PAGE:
The Turin Horse is like a caricature of the "film festival film": Beautifully-made. Desolate. Hungarian. Nihilistic. Obscurely tied to Nietzsche. Over two hours long. Windy.
It's about a depressed horse, but it's also a portrait of a widower and his daughter, struggling to survive an existence without color, art, meaning, emotion, conversation, or food other than boiled potatoes. Six of the eight* words uttered in this film are "fuck." The trailer for the movie is simply a long shot of a lantern going out. Each scene is a fantasyless, eyes-taped-open stare at the tedious, futile struggle to survive.
So one day Nietzsche was in the marketplace in Turin and saw a stubborn horse being whipped by his owner. Nietzsche threw his arms around the horse to protect it and started sobbing, and promptly went crazy. This is that horse's story.
For each detailed account of each long day of difficult work, absolutely nothing is accomplished, and the only changes are Bummer City. Maybe around Day Three, the well dries up. The man and daughter and horse pack up all of their belongings to leave the house forever. They drive uphill in the wind in their carriage, only to inexplicably turn around, come back to the house, unpack all of their belongings, and stay -- no explanation provided. Then the screen cuts to black and we think it's going to end (as every moment is heavy with fatalism), but instead there are stark white words: Day Six. The audience groans audibly. Just when you can't stand it any longer, the lingering shots get even longer. A single tear of condensation rolls slowly down the brandy bottle, for twenty entire minutes*.
After about two hours in withdrawal from anything happy or shiny, the mind starts to do strange things. Like a person in pain whose mind reverts to beautiful meadows as a means of distraction, the brain is suddenly filled with phantasmagorical visions of burlesque aliens on ecstasy, covered in rainbow sprinkle icing foam party orgy sparkles. Something. Anything!!!!!!!!!
Now the lanterns won't light, even the unending wind outside is silenced, and they must live cloaked in darkness, eating boiled potatoes. Only they have no appetite. So they sit at the table in darkness, staring.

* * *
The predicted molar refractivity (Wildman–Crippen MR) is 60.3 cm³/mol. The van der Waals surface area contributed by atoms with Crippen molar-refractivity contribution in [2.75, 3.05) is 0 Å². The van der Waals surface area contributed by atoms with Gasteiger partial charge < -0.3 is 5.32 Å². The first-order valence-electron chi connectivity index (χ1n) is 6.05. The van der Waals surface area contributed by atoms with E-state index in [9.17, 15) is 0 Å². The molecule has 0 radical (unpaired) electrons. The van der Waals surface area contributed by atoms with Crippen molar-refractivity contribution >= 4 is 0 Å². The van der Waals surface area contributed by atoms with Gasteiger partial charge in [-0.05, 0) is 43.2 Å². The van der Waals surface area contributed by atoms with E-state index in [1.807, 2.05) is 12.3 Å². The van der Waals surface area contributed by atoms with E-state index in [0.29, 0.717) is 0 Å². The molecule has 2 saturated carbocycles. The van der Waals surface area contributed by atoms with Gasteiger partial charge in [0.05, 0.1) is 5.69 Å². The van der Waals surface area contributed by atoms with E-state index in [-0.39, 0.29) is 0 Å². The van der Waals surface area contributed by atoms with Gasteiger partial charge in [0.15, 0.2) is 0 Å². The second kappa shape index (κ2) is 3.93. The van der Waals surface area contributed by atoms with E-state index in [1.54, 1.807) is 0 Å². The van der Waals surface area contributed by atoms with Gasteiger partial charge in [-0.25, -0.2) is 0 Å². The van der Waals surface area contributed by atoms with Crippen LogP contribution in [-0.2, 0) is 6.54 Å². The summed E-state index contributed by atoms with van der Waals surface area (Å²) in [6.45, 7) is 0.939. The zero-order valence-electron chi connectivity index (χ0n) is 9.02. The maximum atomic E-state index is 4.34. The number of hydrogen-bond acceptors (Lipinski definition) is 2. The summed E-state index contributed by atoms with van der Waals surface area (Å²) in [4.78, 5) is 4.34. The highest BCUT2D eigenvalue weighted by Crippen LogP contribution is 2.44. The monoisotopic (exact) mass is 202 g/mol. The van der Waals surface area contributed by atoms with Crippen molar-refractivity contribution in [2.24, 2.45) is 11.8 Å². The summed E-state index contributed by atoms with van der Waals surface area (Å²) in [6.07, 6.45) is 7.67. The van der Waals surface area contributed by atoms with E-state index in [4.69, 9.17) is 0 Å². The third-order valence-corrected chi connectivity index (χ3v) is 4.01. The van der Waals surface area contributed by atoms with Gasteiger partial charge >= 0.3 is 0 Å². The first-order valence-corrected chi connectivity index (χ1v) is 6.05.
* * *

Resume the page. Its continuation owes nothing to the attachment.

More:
This might sound like a bad review, but this seems like exactly what legendary Hungarian filmmaker Béla Tarr (and co-director Ágnes Hranitzky) had in mind for his last film. Perhaps the most torturous aspect is that the film is so compelling to look at, so impeccably made, with plot points interspersed so perfectly, that there is no escape. You can't not pay attention. Typically in a story when, say, a gun is introduced, the tension increases -- you know something bad is going to happen with that gun. In such a spartan plot as this, a simple book is introduced -- a holy text, no less -- and it has the same heavy, tension-building effect. Those really long shots are insanely hypnotic, most notably the opening scene where the dark horse is dragging the carriage in the wind, or the crazy-eyed-bearded-widower-eating-potatoes scene. It's creepy. You can't look away. Despite all the tedium, for all my efforts I still couldn't fall asleep. I just couldn't!
So in conclusion, I'm glad I saw the film, but I'm even more glad I'm not currently watching it. I would give it a really good rating, but I just killed myself (because what's the point?).
* Perhaps a slight exaggeration